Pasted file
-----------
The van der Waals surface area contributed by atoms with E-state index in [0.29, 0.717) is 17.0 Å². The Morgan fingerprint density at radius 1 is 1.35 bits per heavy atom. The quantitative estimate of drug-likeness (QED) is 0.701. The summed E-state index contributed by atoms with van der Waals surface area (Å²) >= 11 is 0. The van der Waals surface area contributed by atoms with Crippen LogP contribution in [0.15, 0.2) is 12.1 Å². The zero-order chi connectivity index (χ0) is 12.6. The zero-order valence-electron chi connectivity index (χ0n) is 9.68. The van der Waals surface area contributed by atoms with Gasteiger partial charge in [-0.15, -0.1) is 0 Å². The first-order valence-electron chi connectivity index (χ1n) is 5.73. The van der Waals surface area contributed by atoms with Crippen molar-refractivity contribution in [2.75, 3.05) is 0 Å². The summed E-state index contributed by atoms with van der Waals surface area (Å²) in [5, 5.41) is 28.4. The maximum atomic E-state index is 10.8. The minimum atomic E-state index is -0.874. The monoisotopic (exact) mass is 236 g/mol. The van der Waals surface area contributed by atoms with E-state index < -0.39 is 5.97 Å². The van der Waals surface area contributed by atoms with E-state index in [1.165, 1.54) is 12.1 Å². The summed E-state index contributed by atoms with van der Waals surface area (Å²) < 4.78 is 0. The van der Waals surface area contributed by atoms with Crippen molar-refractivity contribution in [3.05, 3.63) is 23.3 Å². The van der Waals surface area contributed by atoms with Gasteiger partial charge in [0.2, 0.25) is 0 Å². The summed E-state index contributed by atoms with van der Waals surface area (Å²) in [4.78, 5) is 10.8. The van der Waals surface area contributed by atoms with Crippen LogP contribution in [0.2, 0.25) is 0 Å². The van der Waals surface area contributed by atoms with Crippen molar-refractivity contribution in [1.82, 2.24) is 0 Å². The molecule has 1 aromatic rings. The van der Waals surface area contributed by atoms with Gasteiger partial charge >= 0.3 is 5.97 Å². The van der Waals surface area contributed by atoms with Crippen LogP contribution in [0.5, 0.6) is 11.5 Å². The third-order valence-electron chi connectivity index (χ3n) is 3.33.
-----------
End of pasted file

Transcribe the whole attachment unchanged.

The van der Waals surface area contributed by atoms with E-state index in [0.29, 0.717) is 17.0 Å². The Morgan fingerprint density at radius 1 is 1.35 bits per heavy atom. The quantitative estimate of drug-likeness (QED) is 0.701. The summed E-state index contributed by atoms with van der Waals surface area (Å²) >= 11 is 0. The van der Waals surface area contributed by atoms with Crippen LogP contribution in [0.15, 0.2) is 12.1 Å². The zero-order chi connectivity index (χ0) is 12.6. The zero-order valence-electron chi connectivity index (χ0n) is 9.68. The van der Waals surface area contributed by atoms with Gasteiger partial charge in [-0.15, -0.1) is 0 Å². The first-order valence-electron chi connectivity index (χ1n) is 5.73. The van der Waals surface area contributed by atoms with Crippen molar-refractivity contribution in [2.75, 3.05) is 0 Å². The summed E-state index contributed by atoms with van der Waals surface area (Å²) in [5, 5.41) is 28.4. The maximum atomic E-state index is 10.8. The minimum atomic E-state index is -0.874. The monoisotopic (exact) mass is 236 g/mol. The van der Waals surface area contributed by atoms with E-state index < -0.39 is 5.97 Å². The van der Waals surface area contributed by atoms with E-state index in [1.165, 1.54) is 12.1 Å². The summed E-state index contributed by atoms with van der Waals surface area (Å²) < 4.78 is 0. The van der Waals surface area contributed by atoms with Crippen molar-refractivity contribution in [3.05, 3.63) is 23.3 Å². The van der Waals surface area contributed by atoms with Gasteiger partial charge in [0.2, 0.25) is 0 Å². The summed E-state index contributed by atoms with van der Waals surface area (Å²) in [4.78, 5) is 10.8. The van der Waals surface area contributed by atoms with Crippen LogP contribution in [0.2, 0.25) is 0 Å². The van der Waals surface area contributed by atoms with Crippen molar-refractivity contribution in [1.82, 2.24) is 0 Å². The molecule has 1 aromatic rings. The van der Waals surface area contributed by atoms with Gasteiger partial charge >= 0.3 is 5.97 Å². The van der Waals surface area contributed by atoms with Crippen LogP contribution in [0.5, 0.6) is 11.5 Å². The third-order valence-electron chi connectivity index (χ3n) is 3.33.